AssociaMetrics - your gateway to association benchmarking …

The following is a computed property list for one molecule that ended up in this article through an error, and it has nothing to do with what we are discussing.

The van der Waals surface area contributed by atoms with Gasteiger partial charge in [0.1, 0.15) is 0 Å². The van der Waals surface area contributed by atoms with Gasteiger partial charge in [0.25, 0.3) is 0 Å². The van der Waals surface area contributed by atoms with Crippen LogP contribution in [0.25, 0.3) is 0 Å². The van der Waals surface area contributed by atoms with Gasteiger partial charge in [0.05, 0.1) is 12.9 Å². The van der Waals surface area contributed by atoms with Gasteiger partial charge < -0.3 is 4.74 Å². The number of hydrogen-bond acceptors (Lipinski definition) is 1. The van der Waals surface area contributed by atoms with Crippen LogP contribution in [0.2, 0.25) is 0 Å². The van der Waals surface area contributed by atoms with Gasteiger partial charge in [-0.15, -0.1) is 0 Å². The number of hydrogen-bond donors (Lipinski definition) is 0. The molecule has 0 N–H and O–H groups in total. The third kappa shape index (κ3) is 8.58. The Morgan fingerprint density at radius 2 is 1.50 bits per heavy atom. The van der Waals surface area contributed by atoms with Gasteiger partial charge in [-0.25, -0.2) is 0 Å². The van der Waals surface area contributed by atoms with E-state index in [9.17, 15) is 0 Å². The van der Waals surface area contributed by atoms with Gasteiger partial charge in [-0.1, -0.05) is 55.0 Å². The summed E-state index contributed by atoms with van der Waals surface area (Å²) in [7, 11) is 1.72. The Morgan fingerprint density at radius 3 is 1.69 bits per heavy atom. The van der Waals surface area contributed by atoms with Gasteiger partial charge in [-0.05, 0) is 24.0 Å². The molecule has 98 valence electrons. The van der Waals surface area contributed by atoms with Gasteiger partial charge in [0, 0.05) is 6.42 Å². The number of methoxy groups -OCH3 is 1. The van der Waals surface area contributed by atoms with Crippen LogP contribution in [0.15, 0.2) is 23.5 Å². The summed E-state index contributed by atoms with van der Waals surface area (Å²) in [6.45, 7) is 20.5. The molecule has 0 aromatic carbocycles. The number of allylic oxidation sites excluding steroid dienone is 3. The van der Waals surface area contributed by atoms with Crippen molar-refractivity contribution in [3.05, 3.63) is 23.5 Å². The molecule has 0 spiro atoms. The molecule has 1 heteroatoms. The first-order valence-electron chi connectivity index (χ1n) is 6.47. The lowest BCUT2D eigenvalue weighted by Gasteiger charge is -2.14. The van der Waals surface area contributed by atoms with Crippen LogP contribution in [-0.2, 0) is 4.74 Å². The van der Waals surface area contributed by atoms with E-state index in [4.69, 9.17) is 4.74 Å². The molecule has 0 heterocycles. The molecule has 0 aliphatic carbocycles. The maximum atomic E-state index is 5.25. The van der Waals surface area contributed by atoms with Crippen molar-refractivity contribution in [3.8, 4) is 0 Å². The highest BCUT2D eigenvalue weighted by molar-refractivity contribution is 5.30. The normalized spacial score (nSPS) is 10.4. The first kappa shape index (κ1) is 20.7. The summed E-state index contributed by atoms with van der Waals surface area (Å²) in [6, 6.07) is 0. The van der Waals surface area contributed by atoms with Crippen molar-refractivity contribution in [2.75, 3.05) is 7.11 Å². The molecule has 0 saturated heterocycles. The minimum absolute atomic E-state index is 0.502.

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Benchmarking in ActionElena Gerstmann, Ph.D., CAE, FASAE, Deputy Executive Operations,American Society of Mechanical EngineersAre there ways you could be using benchmarking data that you aren’t tapping into yet? ASAE’s benchmarking resources are provided to help association professionals do their jobs better. Our members use ASAE’s benchmarking resources—AssociaMetrics, the Operating Ratio Report, and information from the Association Compensation and Benefits Study. Some—like Elena Gerstmann, Ph.D., CAE, FASAE—have been using benchmarking resources throughout their careers. Here Gerstmann, deputy executive operations of the American Society of Mechanical Engineers, shares four primary way she uses benchmarking to make her organization better.Get new execs on the fast trackMany leaders come into prominent positions in the association field with impressive resumes, a proven track record, and a wealth of experience—often in an area other than associations. A new executive coming from the industry the association represents or another field may have a significant learning curve when it comes to the specifics of association finance, operations, and practices. And when you come in at the top, there’s very little leeway to learn on the job. Gerstmann’s experience has shown that benchmarking resources are a valuable tool to help people get up to speed in the industry. “We have some new executives coming in from the industry, who weren’t familiar with associations, I’ve shared benchmarking information including information from AssociaMetrics so they could get a feel for it.” Show why you need staffLeaders also find benchmarking resources invaluable when they need to justify staffing changes. Boards and executives alike want their associations to be staffed fully and all of their departments operating at peak efficiency. But every organization, no matter the size of its operating budget, has to juggle allocations delicately. Expanding a team is rarely as simple as a single inquiry. A thorough justification grounded in data gives decision-makers a basis of comparison that makes the ask more concrete and more likely to be approved. Gerstmann has drawn on benchmarking data frequently in her work to make her case for staffing needs. “Once a year I routinely pull out the Policies and Procedures [Benchmarking in Association Management: Policies and Procedures], and with that I could say something like, look—we have two people dedicated to market research and all these organizations smaller than us have four people, so we are very lean and I need another headcount.”To justify adding staff, association executives typically have to build a strong case. Industry benchmarks can add credibility to the results of financial cost-benefit analyses, detailed breakdowns of time spent on specific projects, and other data. Examine old habitsMany organizations continue to make decisions without examining well-worn practices. It’s easy to get complacent, and say, ‘we’ve been fine doing it this way all these years—why change now,’ but this can limit associations from functioning at their highest level. As author Jim Collins wrote ““good is the enemy of great.” Benchmarking data can help organizations understand the difference between what they’ve always done and what they could be doing differently. Data can prove your reasons for doing something a certain way, or challenge you to look at a different decision. As Gerstmann offers,“We all use the term best practices, but we don’t know if they’re just common practices or if they truly are best practices.” An example Gerstmann used of this was four years ago when she started looking into what other associations were doing when it came to reserves. What she found was that the common practice wasn’t the only way to go about it. As she puts it: “Everybody says 50 percent, but we wanted to examine that. We hired a financial consultant and looked into it, and it turns out that that 50 percent number is kind of arbitrary. It really depends on what your association’s particular risk is. Think of it like this – if one person has a brand new house and another person has a 100-year-old house, should both of them have the same amount in the hopper for repairs?”Benchmarking isn’t simply about lining up your numbers with those of your cohort. Looking for where you differ from similar organizations can be a starting point for inquiry. Does your organization need to change, or does it do things differently for a reason? This method of inquiry and evaluation can illuminate where changes are required, and affirm when the practices you have in place continue to be a good fit. Use multiple sourcesAs ASAE recommends, Gerstmann consults a variety of industry resources in addition to the AssociaMetrics platform. She regularly consults IRS Form 990 data, exchanges information with comparable organizations, and consults other industry benchmarking resources. By using this multiple-source approach, Gerstmann is able to practice informed, data-driven decision making. She looks to benchmarking resources to see what her counterparts in the association world are doing. “I want to see things like—how are they describing their activities? Where is their revenue coming from? I consult different data sources depending on what I’m working on.” Like many association executives, Elena Gerstmann has found benchmarking resources to be invaluable to making informed decisions to drive her association forward. She uses them as a teaching tool, a point of comparison, and a way to frame questions about common practices.Are you a benchmarking champion? Would you like to share how you have used data-driven decision making to improve your association’s performance? We’d love to hear from you! Contact Emily Rabbitt, erabbitt@, associate editor, research content and knowledge resources. . ................